Genetic Engineering: Lessons for Technology Change Managementveryard projects > technology change management > genetic engineering
|the relevance of biotechnology||on this page|
|Genetic engineering (biotechnology) illustrates many
things about technology change and how it is managed, for good or ill.
On this page, we identify some of the aspects of the debate, and draw some
more general lessons for management.
Genetic engineering has the quality of myth. Journalists refer to "Frankenstein foods", while serious scholars make witty asides about hybrids in Greek myth.
Arthur C Clarke (I think it was) said that any sufficiently advanced technology is indistinguishable from magic.
As technology consultants, we often find attitudes towards
|polarization: pro and anti|
Polarization: pro and antiveryard projects > technology change management > biotechnology > polarization
In the UK, it seems, the champions for these two positions are the Prime Minister in the Pro corner, and the Prince of Wales in the Anti corner. In this debate Prince Charles has the popular press on his side - newpapers that once dismissed him as a crank now revere him as the Voice of Reason.
It seems practically impossible to maintain any middle ground between these two extremes. And this is a common phenomenon in new technology.
Risk managementveryard projects > technology change management > biotechnology > risk management
On the other side, the opponents can produce an ever-growing list of risks - some plausible, others perhaps less so.
And these contrasting attitudes reinforce each other. The more the Proponents
seek to deny or dismiss the risks, the more this provokes the anxieties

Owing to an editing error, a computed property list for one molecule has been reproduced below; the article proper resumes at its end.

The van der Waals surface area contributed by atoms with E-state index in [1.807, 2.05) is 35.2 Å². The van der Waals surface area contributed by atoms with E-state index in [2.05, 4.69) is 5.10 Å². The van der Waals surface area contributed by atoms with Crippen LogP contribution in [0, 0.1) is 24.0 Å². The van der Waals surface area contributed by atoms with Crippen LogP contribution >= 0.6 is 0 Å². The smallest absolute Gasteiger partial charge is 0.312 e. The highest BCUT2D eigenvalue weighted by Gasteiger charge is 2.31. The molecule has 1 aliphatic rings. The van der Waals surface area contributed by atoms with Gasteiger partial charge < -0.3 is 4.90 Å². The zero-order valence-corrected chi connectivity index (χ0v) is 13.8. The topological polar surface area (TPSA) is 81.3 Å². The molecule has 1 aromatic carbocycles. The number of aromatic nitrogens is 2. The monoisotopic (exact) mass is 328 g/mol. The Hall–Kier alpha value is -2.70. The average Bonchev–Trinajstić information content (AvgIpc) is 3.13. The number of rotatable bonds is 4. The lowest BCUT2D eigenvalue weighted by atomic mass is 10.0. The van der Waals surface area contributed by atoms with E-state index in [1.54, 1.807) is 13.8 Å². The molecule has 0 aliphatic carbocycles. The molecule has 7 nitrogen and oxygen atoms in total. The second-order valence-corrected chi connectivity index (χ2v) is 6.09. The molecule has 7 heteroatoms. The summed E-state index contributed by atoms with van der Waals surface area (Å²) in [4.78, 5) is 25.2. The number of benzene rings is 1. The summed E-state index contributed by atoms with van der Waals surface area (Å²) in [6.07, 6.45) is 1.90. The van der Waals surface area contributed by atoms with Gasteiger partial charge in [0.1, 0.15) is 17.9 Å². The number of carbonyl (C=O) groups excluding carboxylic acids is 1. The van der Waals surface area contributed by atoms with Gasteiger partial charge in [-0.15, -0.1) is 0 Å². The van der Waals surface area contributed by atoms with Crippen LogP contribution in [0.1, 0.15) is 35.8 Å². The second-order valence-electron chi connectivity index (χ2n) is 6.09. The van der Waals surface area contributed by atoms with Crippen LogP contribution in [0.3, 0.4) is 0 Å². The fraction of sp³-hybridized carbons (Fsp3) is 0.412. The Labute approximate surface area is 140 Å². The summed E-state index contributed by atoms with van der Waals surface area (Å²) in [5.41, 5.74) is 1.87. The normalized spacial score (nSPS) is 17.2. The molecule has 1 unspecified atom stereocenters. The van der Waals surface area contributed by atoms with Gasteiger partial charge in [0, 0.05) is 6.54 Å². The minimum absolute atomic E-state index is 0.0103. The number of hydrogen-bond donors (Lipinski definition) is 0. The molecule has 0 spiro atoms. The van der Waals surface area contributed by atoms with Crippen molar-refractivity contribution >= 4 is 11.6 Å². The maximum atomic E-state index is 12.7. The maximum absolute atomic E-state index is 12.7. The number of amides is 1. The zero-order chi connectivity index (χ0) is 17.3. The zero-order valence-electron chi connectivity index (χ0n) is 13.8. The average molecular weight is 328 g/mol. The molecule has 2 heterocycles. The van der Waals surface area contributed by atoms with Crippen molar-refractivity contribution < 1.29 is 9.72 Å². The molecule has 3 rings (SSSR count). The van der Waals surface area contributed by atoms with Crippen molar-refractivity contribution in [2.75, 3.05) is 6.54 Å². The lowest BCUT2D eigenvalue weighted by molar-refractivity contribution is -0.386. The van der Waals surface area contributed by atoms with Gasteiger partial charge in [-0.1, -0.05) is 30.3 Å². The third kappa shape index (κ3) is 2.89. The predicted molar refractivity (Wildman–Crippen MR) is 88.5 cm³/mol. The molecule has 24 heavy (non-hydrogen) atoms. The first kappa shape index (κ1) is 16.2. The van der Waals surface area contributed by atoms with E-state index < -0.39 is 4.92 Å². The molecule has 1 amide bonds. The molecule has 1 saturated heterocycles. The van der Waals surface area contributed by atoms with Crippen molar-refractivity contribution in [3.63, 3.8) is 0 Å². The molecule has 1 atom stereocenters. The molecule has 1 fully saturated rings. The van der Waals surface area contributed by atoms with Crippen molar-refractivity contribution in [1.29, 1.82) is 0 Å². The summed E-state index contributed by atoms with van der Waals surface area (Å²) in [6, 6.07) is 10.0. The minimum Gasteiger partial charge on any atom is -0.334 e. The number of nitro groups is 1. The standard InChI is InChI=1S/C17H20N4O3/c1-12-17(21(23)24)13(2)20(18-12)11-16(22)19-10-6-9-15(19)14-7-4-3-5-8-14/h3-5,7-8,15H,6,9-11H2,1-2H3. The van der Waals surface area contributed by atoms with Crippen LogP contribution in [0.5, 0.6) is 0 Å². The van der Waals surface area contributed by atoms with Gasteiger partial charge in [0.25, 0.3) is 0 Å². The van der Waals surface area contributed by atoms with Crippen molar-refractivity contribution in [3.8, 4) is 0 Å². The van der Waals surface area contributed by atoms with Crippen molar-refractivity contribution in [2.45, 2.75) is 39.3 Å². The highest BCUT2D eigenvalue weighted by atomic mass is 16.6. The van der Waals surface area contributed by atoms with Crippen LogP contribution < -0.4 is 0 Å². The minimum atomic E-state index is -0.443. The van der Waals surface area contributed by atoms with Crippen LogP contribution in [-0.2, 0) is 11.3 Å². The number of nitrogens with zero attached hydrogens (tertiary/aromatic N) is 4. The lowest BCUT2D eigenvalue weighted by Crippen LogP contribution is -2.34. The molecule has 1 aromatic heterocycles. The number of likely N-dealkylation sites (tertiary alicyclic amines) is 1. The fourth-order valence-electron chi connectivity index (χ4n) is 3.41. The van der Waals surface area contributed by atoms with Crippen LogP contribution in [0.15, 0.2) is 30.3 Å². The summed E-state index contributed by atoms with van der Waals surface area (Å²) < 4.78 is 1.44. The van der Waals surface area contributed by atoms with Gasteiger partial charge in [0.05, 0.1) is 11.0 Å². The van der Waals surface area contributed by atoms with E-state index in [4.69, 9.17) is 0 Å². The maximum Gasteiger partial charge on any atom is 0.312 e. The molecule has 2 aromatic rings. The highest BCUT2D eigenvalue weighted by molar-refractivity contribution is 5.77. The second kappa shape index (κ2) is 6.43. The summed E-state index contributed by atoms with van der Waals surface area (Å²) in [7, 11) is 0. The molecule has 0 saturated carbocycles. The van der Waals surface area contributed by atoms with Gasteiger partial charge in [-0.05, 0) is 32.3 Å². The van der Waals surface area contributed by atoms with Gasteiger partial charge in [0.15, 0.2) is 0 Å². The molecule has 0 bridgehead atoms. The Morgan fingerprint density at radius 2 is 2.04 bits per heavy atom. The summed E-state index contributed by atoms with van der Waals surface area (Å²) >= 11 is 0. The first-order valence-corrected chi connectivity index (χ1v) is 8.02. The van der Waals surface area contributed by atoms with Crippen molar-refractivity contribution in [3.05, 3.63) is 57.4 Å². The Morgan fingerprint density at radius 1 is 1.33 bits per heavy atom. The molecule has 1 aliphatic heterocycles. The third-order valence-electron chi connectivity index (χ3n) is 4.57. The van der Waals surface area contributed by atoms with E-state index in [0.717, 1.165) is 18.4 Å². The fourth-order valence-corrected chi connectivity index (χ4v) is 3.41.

of the Opponents. And the more the risks mount up, the greater the resistance
from the Proponents against taking all these risks seriously.
Perspectivesveryard projects > technology change management > biotechnology > perspectives
Some farmers and businessmen are focused on the commercial advantages to themselves of growing GM crops. Some opponents of genetic engineering are focused on the dangers to themselves of eating GM food. This is the personal perspective.
Some politicians are apparently focused on the global benefits: macroeconomic advantages, elimination of food shortages. Some opponents of genetic engineering are focused on the ecological dangers of disseminating genetically modified material. This is the global perspective.
There are other perspectives as well, but these are the most common ones.
Within software engineering, we find a similar split in the analysis of intelligent software agents. Some experts are concerned about the risks of hostile agents, while others are looking at the potential "ecological" effects on the computing world.
Public opinionveryard projects > technology change management > biotechnology > public option
As Britain was said (by Napoleon) to be a nation of shopkeepers, it is perhaps not surprising that it was the major retail companies that responded most quickly to the public mood, switching rapidly to GM-free or even organic produce.
Authority of scienceveryard projects > technology change management > biotechnology > authority of science